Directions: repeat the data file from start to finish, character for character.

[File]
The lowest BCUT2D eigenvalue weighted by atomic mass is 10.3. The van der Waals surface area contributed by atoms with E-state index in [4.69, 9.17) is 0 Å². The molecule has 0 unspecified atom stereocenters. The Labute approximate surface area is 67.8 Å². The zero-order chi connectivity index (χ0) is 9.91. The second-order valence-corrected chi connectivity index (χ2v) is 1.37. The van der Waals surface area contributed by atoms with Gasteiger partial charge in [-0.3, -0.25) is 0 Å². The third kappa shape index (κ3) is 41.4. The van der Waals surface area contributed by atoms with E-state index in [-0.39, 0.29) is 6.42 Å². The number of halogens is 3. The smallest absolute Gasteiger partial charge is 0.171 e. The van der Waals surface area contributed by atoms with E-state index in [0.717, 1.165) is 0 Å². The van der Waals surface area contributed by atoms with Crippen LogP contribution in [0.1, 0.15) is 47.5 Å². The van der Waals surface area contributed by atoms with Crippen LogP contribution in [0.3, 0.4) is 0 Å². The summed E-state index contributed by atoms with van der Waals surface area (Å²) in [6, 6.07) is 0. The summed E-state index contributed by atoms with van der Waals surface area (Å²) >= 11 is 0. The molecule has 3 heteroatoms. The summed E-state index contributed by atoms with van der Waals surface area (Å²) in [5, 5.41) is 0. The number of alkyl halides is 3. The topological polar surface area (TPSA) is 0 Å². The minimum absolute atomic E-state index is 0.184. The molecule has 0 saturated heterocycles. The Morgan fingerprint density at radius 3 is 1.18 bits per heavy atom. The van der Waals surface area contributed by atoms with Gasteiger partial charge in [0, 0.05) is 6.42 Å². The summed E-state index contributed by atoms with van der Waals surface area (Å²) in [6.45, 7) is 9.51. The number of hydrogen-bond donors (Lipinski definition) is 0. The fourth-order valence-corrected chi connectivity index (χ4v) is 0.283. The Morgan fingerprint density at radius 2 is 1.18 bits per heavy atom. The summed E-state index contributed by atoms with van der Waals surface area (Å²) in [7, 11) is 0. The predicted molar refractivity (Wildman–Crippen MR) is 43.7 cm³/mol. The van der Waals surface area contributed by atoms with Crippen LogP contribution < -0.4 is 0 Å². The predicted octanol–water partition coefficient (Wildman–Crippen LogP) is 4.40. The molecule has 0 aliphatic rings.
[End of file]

The lowest BCUT2D eigenvalue weighted by atomic mass is 10.3. The van der Waals surface area contributed by atoms with E-state index in [4.69, 9.17) is 0 Å². The molecule has 0 unspecified atom stereocenters. The Labute approximate surface area is 67.8 Å². The zero-order chi connectivity index (χ0) is 9.91. The second-order valence-corrected chi connectivity index (χ2v) is 1.37. The van der Waals surface area contributed by atoms with Gasteiger partial charge in [-0.3, -0.25) is 0 Å². The third kappa shape index (κ3) is 41.4. The van der Waals surface area contributed by atoms with E-state index in [-0.39, 0.29) is 6.42 Å². The number of halogens is 3. The smallest absolute Gasteiger partial charge is 0.171 e. The van der Waals surface area contributed by atoms with E-state index in [0.717, 1.165) is 0 Å². The van der Waals surface area contributed by atoms with Crippen LogP contribution in [0.1, 0.15) is 47.5 Å². The van der Waals surface area contributed by atoms with Crippen LogP contribution in [0.3, 0.4) is 0 Å². The summed E-state index contributed by atoms with van der Waals surface area (Å²) in [6, 6.07) is 0. The summed E-state index contributed by atoms with van der Waals surface area (Å²) >= 11 is 0. The molecule has 3 heteroatoms. The summed E-state index contributed by atoms with van der Waals surface area (Å²) in [5, 5.41) is 0. The number of alkyl halides is 3. The topological polar surface area (TPSA) is 0 Å². The minimum absolute atomic E-state index is 0.184. The molecule has 0 saturated heterocycles. The Morgan fingerprint density at radius 3 is 1.18 bits per heavy atom. The van der Waals surface area contributed by atoms with Gasteiger partial charge in [0, 0.05) is 6.42 Å². The summed E-state index contributed by atoms with van der Waals surface area (Å²) in [6.45, 7) is 9.51. The number of hydrogen-bond donors (Lipinski definition) is 0. The fourth-order valence-corrected chi connectivity index (χ4v) is 0.283. The Morgan fingerprint density at radius 2 is 1.18 bits per heavy atom. The summed E-state index contributed by atoms with van der Waals surface area (Å²) in [7, 11) is 0. The predicted molar refractivity (Wildman–Crippen MR) is 43.7 cm³/mol. The van der Waals surface area contributed by atoms with Crippen LogP contribution < -0.4 is 0 Å². The predicted octanol–water partition coefficient (Wildman–Crippen LogP) is 4.40. The molecule has 0 aliphatic rings.